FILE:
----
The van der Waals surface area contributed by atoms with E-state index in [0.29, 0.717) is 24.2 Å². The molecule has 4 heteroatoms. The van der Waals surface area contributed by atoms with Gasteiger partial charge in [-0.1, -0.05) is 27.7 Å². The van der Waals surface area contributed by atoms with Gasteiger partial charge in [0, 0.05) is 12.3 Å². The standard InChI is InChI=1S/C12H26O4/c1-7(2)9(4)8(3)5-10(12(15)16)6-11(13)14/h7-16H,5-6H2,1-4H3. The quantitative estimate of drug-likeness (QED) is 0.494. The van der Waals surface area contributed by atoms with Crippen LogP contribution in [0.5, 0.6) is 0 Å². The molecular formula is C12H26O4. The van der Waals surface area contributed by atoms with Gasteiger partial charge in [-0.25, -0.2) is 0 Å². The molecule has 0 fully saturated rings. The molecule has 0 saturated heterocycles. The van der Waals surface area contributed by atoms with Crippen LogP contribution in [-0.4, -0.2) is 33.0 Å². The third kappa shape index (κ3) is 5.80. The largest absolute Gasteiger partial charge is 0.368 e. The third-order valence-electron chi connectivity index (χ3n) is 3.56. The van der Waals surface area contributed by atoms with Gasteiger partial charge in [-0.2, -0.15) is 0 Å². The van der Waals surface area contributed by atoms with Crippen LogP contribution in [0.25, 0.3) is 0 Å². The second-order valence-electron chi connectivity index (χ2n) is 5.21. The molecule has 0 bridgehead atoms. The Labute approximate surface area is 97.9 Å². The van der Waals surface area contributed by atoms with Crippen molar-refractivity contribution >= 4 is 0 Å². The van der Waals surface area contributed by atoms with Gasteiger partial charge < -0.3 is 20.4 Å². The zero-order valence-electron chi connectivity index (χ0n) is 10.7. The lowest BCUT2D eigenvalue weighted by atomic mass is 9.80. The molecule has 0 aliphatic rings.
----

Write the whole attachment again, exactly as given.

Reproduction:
The van der Waals surface area contributed by atoms with E-state index in [0.29, 0.717) is 24.2 Å². The molecule has 4 heteroatoms. The van der Waals surface area contributed by atoms with Gasteiger partial charge in [-0.1, -0.05) is 27.7 Å². The van der Waals surface area contributed by atoms with Gasteiger partial charge in [0, 0.05) is 12.3 Å². The standard InChI is InChI=1S/C12H26O4/c1-7(2)9(4)8(3)5-10(12(15)16)6-11(13)14/h7-16H,5-6H2,1-4H3. The quantitative estimate of drug-likeness (QED) is 0.494. The van der Waals surface area contributed by atoms with Crippen LogP contribution in [0.5, 0.6) is 0 Å². The molecular formula is C12H26O4. The van der Waals surface area contributed by atoms with Gasteiger partial charge in [-0.25, -0.2) is 0 Å². The molecule has 0 fully saturated rings. The molecule has 0 saturated heterocycles. The van der Waals surface area contributed by atoms with Crippen LogP contribution in [-0.4, -0.2) is 33.0 Å². The third kappa shape index (κ3) is 5.80. The largest absolute Gasteiger partial charge is 0.368 e. The third-order valence-electron chi connectivity index (χ3n) is 3.56. The van der Waals surface area contributed by atoms with Gasteiger partial charge in [-0.2, -0.15) is 0 Å². The van der Waals surface area contributed by atoms with Crippen LogP contribution in [0.25, 0.3) is 0 Å². The second-order valence-electron chi connectivity index (χ2n) is 5.21. The molecule has 0 bridgehead atoms. The Labute approximate surface area is 97.9 Å². The van der Waals surface area contributed by atoms with Crippen molar-refractivity contribution >= 4 is 0 Å². The van der Waals surface area contributed by atoms with Gasteiger partial charge < -0.3 is 20.4 Å². The zero-order valence-electron chi connectivity index (χ0n) is 10.7. The lowest BCUT2D eigenvalue weighted by atomic mass is 9.80. The molecule has 0 aliphatic rings.